From The Wall Street Journal…

One theme of “A Patriot’s History of the United States” is the American character itself, which seems to produce principled leaders when the nation most needs them. We are given a portrait of Abraham Lincoln, of course, peppering his speeches with biblical references and stubbornly taking charge in the difficult years of the Civil War–even riding, unprotected, through the chaotic streets of the Confederate capital, Richmond, Va., after its capture. But the authors do not fail to include as well vivid portraits of Henry Clay and Stephen A. Douglas, who eloquently, if futilely, staved off a sectional crisis with the Compromise of 1850.  Read more…

From National Review…

Hearkening back to the histories and historians of the more distant past, A Patriot’s History of the United States is a new book that takes a very different approach to the course of human events. Rather than viewing those events as mere steps in an ever-advancing march of liberal history, it sees individuals and their ideas, and by extension nations and their principles, as the motivating force. And so it takes seriously the thoughts and actions of political figures: It demonstrates that qualities of deliberation and decision, character and virtue, matter deeply. Flaws and mistakes are there, too, but they are just that, which is to say they are exceptions and not the rule. The book doesn’t reinterpret history according to the academic fashion but seeks to present history as it happened, trying to understand the intentions of the main actors and the movement of events. Read more…

From The Claremont Institute…

“America’s past is a bright and shining light,” the authors state in their introduction. “America was, and is, the city on the hill, the fountain of hope, the beacon of liberty.” Every teacher and parent who has sorted through the piles of American history textbooks published in the last 30 years will know what a rare occasion it is to find a textbook with authors bold enough to affirm the old-fashioned patriotic sentiments held dear by so many Americans. With praise for America’s founders, the religious and moral principles upon which the country was built, and the free market that has facilitated American prosperity, Schweikart and Allen’s book reads much like civics and history textbooks used to. Read more…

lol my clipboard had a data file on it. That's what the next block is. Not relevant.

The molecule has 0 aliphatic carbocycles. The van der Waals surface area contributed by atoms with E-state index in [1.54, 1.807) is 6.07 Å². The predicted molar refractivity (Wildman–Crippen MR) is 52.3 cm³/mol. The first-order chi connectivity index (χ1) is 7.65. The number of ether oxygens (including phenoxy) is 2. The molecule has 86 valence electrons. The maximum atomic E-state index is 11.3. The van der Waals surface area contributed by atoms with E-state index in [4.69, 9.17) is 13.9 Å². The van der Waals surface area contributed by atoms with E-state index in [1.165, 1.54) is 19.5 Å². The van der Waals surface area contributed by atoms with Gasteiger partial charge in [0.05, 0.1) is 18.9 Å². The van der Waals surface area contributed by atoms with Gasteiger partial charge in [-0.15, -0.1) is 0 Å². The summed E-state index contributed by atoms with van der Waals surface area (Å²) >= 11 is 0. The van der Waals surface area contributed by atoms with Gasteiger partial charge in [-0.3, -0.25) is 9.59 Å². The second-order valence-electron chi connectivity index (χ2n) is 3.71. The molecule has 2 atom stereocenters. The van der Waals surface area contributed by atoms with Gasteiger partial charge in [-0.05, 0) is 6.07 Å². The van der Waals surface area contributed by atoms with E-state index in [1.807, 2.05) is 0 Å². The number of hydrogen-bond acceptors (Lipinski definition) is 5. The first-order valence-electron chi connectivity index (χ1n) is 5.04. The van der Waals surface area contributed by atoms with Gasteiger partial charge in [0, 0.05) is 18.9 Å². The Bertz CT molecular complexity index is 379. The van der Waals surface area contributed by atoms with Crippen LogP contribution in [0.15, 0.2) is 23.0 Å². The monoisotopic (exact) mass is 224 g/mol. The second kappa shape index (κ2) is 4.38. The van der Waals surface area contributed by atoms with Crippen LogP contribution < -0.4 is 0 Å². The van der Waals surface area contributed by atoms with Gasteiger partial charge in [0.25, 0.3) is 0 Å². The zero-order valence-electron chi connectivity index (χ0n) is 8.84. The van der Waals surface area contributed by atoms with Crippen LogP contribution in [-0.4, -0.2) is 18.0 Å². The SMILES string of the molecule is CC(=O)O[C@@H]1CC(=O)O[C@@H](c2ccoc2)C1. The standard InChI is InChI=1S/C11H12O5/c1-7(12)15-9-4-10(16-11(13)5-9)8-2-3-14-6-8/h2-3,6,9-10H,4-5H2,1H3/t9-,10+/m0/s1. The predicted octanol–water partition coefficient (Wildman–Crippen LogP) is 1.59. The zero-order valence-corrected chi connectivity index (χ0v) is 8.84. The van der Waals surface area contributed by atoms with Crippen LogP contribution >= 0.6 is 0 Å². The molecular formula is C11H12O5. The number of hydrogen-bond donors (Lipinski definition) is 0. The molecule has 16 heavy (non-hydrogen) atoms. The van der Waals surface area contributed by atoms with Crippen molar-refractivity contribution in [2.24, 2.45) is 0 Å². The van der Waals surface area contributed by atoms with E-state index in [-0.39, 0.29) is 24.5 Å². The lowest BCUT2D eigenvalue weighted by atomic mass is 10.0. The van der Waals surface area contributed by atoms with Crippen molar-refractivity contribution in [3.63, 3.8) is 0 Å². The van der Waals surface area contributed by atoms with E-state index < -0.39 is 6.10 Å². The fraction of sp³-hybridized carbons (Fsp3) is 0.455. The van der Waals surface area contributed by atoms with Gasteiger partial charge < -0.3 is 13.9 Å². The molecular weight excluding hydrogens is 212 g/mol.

From The Free Republic…

From what I can gather, American history as it is taught in most American schools these days consists mainly of a series of crimes committed against minorities and others by “dead white males”. The situation is similar in Australia, where we are routinely told that our white ancestors committed “genocide” against the Tasmanian aborigines — although the aborigines concerned in fact died out from the effects of white men’s diseases rather than white men’s bullets. Read more…

From Frontpagemag.com…

…It is typical of the New York Times to use a necessary attack on ideological history to make it appear- through such an omission- that the only sinners are on the far Right. Tellingly, Cohen does not alert Times readers to the quite different serious reinterpretation recently published, Larry Schweikart and Michael Patrick Allen’s A Patriot’s History of the United States. Any reader of Schweikart and Allen’s book will see immediately that it is a serious and substantive volume, based on a full recognition of the important secondary sources written by our major historians. While one may differ with some of their judgments and conclusions, no one would accuse them of conscious ideological distortions of the facts. Rather than let its readers know that conservatives are equipped to write honest historical interpretations, the Times omits any reference to this new book and lets Woods’ nuttiness stand as the representative book of conservative thought.  Read more…